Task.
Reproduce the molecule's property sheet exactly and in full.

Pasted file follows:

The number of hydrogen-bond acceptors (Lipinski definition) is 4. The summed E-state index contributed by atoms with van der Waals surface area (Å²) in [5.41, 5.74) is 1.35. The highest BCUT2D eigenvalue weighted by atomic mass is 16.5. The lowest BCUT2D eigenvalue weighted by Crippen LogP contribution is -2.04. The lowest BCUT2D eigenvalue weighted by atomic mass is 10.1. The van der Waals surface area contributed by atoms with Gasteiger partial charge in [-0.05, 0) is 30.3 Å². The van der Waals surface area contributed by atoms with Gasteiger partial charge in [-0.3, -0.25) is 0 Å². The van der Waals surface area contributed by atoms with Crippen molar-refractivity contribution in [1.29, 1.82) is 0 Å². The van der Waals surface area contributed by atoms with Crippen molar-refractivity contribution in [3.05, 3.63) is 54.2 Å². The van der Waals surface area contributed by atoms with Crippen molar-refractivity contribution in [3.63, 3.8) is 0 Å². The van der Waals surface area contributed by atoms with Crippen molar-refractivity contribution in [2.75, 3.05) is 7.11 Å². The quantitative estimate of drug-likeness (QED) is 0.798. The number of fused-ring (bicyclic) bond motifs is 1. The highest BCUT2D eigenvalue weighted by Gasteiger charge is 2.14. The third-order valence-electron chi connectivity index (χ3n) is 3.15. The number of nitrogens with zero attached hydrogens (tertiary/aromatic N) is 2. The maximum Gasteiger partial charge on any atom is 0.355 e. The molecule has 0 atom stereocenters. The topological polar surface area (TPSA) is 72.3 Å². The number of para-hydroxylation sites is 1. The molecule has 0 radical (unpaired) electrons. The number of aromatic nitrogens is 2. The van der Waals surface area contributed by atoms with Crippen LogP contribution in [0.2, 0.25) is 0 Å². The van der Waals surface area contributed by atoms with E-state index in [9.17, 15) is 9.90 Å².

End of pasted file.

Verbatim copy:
The number of hydrogen-bond acceptors (Lipinski definition) is 4. The summed E-state index contributed by atoms with van der Waals surface area (Å²) in [5.41, 5.74) is 1.35. The highest BCUT2D eigenvalue weighted by atomic mass is 16.5. The lowest BCUT2D eigenvalue weighted by Crippen LogP contribution is -2.04. The lowest BCUT2D eigenvalue weighted by atomic mass is 10.1. The van der Waals surface area contributed by atoms with Gasteiger partial charge in [-0.05, 0) is 30.3 Å². The van der Waals surface area contributed by atoms with Gasteiger partial charge in [-0.3, -0.25) is 0 Å². The van der Waals surface area contributed by atoms with Crippen molar-refractivity contribution in [1.29, 1.82) is 0 Å². The van der Waals surface area contributed by atoms with Crippen molar-refractivity contribution in [3.05, 3.63) is 54.2 Å². The van der Waals surface area contributed by atoms with Crippen molar-refractivity contribution in [3.63, 3.8) is 0 Å². The van der Waals surface area contributed by atoms with Crippen molar-refractivity contribution in [2.75, 3.05) is 7.11 Å². The quantitative estimate of drug-likeness (QED) is 0.798. The number of fused-ring (bicyclic) bond motifs is 1. The highest BCUT2D eigenvalue weighted by Gasteiger charge is 2.14. The third-order valence-electron chi connectivity index (χ3n) is 3.15. The number of nitrogens with zero attached hydrogens (tertiary/aromatic N) is 2. The maximum Gasteiger partial charge on any atom is 0.355 e. The molecule has 0 atom stereocenters. The topological polar surface area (TPSA) is 72.3 Å². The number of para-hydroxylation sites is 1. The molecule has 0 radical (unpaired) electrons. The number of aromatic nitrogens is 2. The van der Waals surface area contributed by atoms with Crippen LogP contribution in [0.2, 0.25) is 0 Å². The van der Waals surface area contributed by atoms with E-state index in [9.17, 15) is 9.90 Å².